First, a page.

BOOK REVIEW: Food: A Very Short Introduction by John Krebs

Food: A Very Short IntroductionFood: A Very Short Introduction by John R. Krebs
My rating: 4 of 5 stars

Amazon page

 

This volume in the Oxford University Press AVSI series examines human eating habits. The first chapter puts the human diet in the context of evolution, reflecting upon how we got where we did in terms of food consumption. Here one gains insight into where the Paleo-diet fad is flawed, and one learns how cooking had a huge influence on human evolution.

The second chapter delves into the issue of likes and dislikes in food. We see that there are species-wide commonalities, but there are also differences both at an individual and cultural group level. e.g. Why is spice so common in the tropics and so rare in the great white north?

The third chapter looks at the ways food can do us in and what we’ve done – besides [and including] the aforementioned cooking – to reduce the threat of food gone awry. The penultimate chapter examines nutrition and how we get what we need from food.

The last chapter takes a bit of a turn, but investigates the fascinating topic of how (and whether) we will continue to feed our species. Readers will likely remember the name Malthus from either history or economics classes. He was an economist who suggested humanity was in dire straits, vis-à-vis food. Malthus noticed that population was growing geometrically while agricultural output grew arithmetically, and he reasonably noted that this was unsustainable. Of course, Malthus failed to foresee the huge technological advances from fertilizer to mechanization. However, that doesn’t make his concerns forever moot – perhaps just tardy. It remains far from clear whether the limited land space and resources can take billions more humans – especially without killing off all the other species. (Especially, if we aren’t willing to give up eating resource-intensive foods like cow in favor of less intensive one’s like grasshopper.)

The book has some graphics as well as both a “references” and a “further reading” section.

If you’re interested in food in a general sense, I’d recommend this as a great way to take in the outline of the topic.

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5 Awesome Street Foods [You Should Have Already Tried]

5.) Vada Pav (Potato [fritter] on a bun): India

Tip: Try it in Mumbai. While the one’s shown above were fine. The legendary Vada Pav is to be found at a stall across from Flora Fountain in Bombay.

 

4.) Pad Thai (Noodles Thai Style): Thailand

Tip: Vegetarians beware. Fish sauce is a standard ingredient in this dish. So if you order it vegetarian, it’s not just the prawns and / or chicken one needs to be wary about–depending upon how strict one is. Soy sauce is the substitute.

 

3.) Kürtőskalács (Chimney Cake): Hungary

Tip: It can be found at little stands in or near Christmas markets during the winter season. Buy it hot when it’s cold outside, and it will actually steam like smoke rising from a chimney. If  you’re in Hungary during the summer or you want a savory street food, try lángos .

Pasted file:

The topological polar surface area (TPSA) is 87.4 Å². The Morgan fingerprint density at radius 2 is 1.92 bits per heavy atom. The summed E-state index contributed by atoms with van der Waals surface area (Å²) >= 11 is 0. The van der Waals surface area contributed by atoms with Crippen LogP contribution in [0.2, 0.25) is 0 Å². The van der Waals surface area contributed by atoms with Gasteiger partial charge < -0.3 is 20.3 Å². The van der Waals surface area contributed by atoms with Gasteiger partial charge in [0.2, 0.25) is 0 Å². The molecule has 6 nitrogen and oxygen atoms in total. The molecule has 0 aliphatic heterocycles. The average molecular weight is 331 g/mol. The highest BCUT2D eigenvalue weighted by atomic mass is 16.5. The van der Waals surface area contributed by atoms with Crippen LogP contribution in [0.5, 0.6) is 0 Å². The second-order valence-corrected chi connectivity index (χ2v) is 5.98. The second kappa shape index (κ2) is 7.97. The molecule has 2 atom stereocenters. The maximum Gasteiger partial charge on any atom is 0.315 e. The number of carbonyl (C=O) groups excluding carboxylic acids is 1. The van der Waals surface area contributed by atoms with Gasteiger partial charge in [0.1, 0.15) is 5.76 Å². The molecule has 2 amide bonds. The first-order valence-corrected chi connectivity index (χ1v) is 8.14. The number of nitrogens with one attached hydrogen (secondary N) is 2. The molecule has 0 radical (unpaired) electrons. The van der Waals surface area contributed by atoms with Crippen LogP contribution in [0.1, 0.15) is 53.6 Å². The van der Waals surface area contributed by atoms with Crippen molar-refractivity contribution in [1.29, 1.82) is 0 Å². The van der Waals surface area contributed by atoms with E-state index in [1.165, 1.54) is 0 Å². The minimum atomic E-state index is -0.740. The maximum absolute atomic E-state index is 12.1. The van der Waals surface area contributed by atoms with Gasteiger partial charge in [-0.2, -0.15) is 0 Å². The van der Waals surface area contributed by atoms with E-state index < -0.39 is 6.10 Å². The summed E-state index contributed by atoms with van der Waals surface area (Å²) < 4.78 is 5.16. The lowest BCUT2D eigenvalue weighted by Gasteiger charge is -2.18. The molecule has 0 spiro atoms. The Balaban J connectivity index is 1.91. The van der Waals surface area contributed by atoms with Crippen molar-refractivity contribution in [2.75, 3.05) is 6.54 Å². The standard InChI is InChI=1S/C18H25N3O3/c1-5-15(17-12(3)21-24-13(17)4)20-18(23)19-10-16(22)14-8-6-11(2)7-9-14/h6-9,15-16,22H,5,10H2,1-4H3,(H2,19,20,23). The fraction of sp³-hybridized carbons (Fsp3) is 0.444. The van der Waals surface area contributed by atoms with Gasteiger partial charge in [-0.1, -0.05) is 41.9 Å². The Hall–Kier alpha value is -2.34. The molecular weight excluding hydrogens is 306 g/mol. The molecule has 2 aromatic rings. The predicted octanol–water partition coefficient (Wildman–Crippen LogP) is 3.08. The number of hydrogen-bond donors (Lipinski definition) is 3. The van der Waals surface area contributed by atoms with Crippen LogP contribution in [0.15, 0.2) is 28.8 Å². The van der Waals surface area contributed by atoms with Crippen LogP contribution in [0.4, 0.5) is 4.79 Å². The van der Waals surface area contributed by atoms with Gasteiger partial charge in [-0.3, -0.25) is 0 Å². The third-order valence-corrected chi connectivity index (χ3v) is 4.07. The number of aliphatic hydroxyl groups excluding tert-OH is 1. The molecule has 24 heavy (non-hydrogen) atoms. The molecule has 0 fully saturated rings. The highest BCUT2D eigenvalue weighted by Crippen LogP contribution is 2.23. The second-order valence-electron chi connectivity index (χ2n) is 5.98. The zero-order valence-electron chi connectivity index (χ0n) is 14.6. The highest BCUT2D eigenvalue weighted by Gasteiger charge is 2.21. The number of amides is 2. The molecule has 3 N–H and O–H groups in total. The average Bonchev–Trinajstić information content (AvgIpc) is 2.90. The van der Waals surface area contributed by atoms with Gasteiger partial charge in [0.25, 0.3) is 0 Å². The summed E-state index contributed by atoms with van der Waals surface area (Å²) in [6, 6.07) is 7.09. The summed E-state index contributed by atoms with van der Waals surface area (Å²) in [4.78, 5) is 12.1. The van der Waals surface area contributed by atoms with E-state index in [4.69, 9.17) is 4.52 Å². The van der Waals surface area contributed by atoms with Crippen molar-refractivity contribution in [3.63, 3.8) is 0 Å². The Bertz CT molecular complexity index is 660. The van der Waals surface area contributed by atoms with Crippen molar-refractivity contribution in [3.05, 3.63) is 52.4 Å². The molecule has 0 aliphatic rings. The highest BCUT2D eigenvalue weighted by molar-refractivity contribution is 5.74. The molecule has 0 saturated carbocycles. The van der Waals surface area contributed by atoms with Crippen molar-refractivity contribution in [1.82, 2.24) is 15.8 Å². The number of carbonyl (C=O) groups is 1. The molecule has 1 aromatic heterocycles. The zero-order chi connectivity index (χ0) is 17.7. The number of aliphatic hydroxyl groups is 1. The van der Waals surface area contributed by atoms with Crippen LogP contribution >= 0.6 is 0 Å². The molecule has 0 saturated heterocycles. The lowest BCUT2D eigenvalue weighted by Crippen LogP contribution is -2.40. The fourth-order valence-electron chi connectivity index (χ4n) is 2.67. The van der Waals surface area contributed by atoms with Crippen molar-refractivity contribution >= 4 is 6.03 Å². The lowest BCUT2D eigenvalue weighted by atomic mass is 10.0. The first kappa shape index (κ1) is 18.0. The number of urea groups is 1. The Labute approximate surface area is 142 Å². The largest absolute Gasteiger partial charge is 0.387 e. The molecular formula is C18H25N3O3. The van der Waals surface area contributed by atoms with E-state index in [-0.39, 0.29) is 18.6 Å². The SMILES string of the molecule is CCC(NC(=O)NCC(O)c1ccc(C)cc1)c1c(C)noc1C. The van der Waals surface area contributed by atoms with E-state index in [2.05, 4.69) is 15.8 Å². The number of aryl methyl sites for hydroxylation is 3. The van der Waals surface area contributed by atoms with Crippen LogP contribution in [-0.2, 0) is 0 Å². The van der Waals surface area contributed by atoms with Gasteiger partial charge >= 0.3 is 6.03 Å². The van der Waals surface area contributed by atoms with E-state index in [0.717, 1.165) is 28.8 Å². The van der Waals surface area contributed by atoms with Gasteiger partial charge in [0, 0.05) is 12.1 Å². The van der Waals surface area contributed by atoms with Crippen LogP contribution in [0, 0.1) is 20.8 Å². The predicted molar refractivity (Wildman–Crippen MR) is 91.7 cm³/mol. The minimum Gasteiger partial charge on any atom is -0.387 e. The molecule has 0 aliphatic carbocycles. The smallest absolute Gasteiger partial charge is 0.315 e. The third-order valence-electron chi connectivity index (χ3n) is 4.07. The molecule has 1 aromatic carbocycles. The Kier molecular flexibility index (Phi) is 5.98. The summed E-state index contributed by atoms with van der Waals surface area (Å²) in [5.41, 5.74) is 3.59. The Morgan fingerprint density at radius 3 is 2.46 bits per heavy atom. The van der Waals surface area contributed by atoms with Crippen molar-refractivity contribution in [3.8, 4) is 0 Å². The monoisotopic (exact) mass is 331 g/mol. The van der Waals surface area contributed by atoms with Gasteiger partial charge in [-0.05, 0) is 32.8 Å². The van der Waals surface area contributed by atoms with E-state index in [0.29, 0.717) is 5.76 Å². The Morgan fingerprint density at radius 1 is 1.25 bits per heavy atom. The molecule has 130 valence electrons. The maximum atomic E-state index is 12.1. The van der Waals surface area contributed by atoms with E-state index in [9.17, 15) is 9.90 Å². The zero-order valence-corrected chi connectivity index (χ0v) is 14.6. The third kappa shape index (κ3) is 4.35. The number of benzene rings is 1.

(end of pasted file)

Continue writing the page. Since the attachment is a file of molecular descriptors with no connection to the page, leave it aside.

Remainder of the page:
2.) Banh Mi: Vietnam

Tip: Try this sandwich on a baguette from Banh Mi 25, a famous cart at 25 Hàng Cá, Hàng Đào, Hoàn Kiếm in Hanoi.

 

1.) Momo (Dumpling): Tibet, Ladakh, and anywhere displaced Tibetans reside.

Tip: Try the spinach and cheese momo of The Wok Tibetan Kitchen on Main Bazaar Road in Leh.

 

Bonus: Masala Dosa: India, particularly in the South

Tip: If you ask for a “Paper Masala Dosa” you’ll probably get something too big to fit on a plate (as shown.) It will be very thin and the potato-based filling will only be in the central part. (So it’s not quite as insane an amount of food as it may appear.)  This one is from Airlines Hotel in Bangalore. Dosa is just the Indian version of a pancake, and it can take many shapes and forms. There are a few varieties, but often it’s a rice & lentil-based rather than wheat-based flour.

 

BOOK REVIEW: The World’s Best Street Food by Lonely Planet

The World's Best Street Food: Where to find it and how to make it (General Pictorial)The World’s Best Street Food: Where to find it and how to make it by Lonely Planet
My rating: 4 of 5 stars

Amazon page

 

This is a combination guide to street food and cookbook. Each of the 100 entries consists of two pages. The first describes the food, how it’s eaten [that’s not always as self-evident to outsiders as one might think], its origins, where one can find a quintessential or famous example of the food, and whether there are any variants on the recipe. The second page is the cookbook entry, which lists the ingredients and describes the process by which they are combined to create the dish in question.

The foods are divided into broad categories of savory and sweet. The savory category is the larger by far, comprising 80 of the dishes—leaving 20 sweets. The dishes represent about 50 different countries of origin. A lot of these countries are well-known street food cultures such as Thailand, Vietnam, India, Mexico, and the US, but there are also a number of locales with which readers may be less familiar– such as Ghana, Malta, and French Polynesia. The dishes include a number of my favorites, such as Vietnamese Banh Mi, US Breakfast Burrito, Indian Masala Dosa, Thai Pad Thai, Hungarian Langos, and Singaporean Hainanese Chicken Rice. However, I also learned of new dishes that I’m eager to try, such as Croatian Cevapcici, Burmese Mohinga, and Chilean Sopaipilla.